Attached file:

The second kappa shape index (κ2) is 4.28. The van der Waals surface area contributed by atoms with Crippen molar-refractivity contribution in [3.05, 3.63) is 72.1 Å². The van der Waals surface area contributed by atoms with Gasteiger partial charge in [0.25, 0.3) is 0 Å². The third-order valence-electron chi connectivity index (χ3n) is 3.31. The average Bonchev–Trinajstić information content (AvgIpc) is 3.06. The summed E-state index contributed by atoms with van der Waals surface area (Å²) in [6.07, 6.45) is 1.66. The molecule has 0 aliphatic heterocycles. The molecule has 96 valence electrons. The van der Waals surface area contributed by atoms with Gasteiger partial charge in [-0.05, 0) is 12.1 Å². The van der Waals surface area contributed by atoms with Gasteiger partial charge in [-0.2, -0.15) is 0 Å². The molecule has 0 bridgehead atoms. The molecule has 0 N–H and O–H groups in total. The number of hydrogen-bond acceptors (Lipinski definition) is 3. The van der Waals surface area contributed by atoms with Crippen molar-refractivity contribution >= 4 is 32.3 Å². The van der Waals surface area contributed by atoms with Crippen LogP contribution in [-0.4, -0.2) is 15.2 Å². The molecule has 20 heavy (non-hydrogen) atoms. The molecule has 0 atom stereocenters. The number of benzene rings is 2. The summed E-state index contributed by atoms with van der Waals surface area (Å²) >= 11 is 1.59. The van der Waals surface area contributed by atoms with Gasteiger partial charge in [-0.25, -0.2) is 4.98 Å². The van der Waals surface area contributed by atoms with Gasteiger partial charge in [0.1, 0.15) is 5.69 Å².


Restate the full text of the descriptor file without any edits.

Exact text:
The second kappa shape index (κ2) is 4.28. The van der Waals surface area contributed by atoms with Crippen molar-refractivity contribution in [3.05, 3.63) is 72.1 Å². The van der Waals surface area contributed by atoms with Gasteiger partial charge in [0.25, 0.3) is 0 Å². The third-order valence-electron chi connectivity index (χ3n) is 3.31. The average Bonchev–Trinajstić information content (AvgIpc) is 3.06. The summed E-state index contributed by atoms with van der Waals surface area (Å²) in [6.07, 6.45) is 1.66. The molecule has 0 aliphatic heterocycles. The molecule has 96 valence electrons. The van der Waals surface area contributed by atoms with Gasteiger partial charge in [-0.05, 0) is 12.1 Å². The van der Waals surface area contributed by atoms with Gasteiger partial charge in [-0.2, -0.15) is 0 Å². The molecule has 0 bridgehead atoms. The molecule has 0 N–H and O–H groups in total. The number of hydrogen-bond acceptors (Lipinski definition) is 3. The van der Waals surface area contributed by atoms with Crippen molar-refractivity contribution >= 4 is 32.3 Å². The van der Waals surface area contributed by atoms with Crippen LogP contribution in [-0.4, -0.2) is 15.2 Å². The molecule has 20 heavy (non-hydrogen) atoms. The molecule has 0 atom stereocenters. The number of benzene rings is 2. The summed E-state index contributed by atoms with van der Waals surface area (Å²) >= 11 is 1.59. The van der Waals surface area contributed by atoms with Gasteiger partial charge in [-0.25, -0.2) is 4.98 Å². The van der Waals surface area contributed by atoms with Gasteiger partial charge in [0.1, 0.15) is 5.69 Å².